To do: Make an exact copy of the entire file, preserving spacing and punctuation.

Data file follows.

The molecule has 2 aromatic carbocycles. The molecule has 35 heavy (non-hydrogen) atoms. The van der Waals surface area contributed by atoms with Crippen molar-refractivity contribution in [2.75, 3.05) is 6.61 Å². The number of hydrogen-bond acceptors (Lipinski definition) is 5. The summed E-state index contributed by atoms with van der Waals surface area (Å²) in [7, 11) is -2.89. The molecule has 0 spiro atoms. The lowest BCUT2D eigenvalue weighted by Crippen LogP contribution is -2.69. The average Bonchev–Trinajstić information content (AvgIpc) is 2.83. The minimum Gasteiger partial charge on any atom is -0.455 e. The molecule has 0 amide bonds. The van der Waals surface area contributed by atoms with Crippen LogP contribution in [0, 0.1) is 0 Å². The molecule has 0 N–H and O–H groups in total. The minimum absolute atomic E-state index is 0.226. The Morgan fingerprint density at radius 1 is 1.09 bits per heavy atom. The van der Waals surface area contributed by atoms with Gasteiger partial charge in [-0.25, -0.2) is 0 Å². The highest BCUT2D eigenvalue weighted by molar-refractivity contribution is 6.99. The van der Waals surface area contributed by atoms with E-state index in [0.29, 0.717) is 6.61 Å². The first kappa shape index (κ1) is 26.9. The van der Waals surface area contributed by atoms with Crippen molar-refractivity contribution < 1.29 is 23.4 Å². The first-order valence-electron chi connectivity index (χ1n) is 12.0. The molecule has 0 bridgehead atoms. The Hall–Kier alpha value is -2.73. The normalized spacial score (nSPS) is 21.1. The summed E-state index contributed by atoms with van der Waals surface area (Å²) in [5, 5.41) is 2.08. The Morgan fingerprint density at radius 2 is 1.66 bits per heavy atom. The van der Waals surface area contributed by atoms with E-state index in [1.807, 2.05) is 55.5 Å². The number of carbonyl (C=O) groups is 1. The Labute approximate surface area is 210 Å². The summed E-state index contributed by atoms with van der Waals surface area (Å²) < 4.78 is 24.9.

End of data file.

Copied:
The molecule has 2 aromatic carbocycles. The molecule has 35 heavy (non-hydrogen) atoms. The van der Waals surface area contributed by atoms with Crippen molar-refractivity contribution in [2.75, 3.05) is 6.61 Å². The number of hydrogen-bond acceptors (Lipinski definition) is 5. The summed E-state index contributed by atoms with van der Waals surface area (Å²) in [7, 11) is -2.89. The molecule has 0 spiro atoms. The lowest BCUT2D eigenvalue weighted by Crippen LogP contribution is -2.69. The average Bonchev–Trinajstić information content (AvgIpc) is 2.83. The minimum Gasteiger partial charge on any atom is -0.455 e. The molecule has 0 amide bonds. The van der Waals surface area contributed by atoms with Crippen LogP contribution in [0, 0.1) is 0 Å². The molecule has 0 N–H and O–H groups in total. The minimum absolute atomic E-state index is 0.226. The Morgan fingerprint density at radius 1 is 1.09 bits per heavy atom. The van der Waals surface area contributed by atoms with Gasteiger partial charge in [-0.25, -0.2) is 0 Å². The highest BCUT2D eigenvalue weighted by molar-refractivity contribution is 6.99. The van der Waals surface area contributed by atoms with E-state index in [0.29, 0.717) is 6.61 Å². The first kappa shape index (κ1) is 26.9. The van der Waals surface area contributed by atoms with Crippen molar-refractivity contribution < 1.29 is 23.4 Å². The first-order valence-electron chi connectivity index (χ1n) is 12.0. The molecule has 0 bridgehead atoms. The Hall–Kier alpha value is -2.73. The normalized spacial score (nSPS) is 21.1. The summed E-state index contributed by atoms with van der Waals surface area (Å²) in [5, 5.41) is 2.08. The Morgan fingerprint density at radius 2 is 1.66 bits per heavy atom. The van der Waals surface area contributed by atoms with E-state index in [1.807, 2.05) is 55.5 Å². The number of carbonyl (C=O) groups is 1. The Labute approximate surface area is 210 Å². The summed E-state index contributed by atoms with van der Waals surface area (Å²) < 4.78 is 24.9.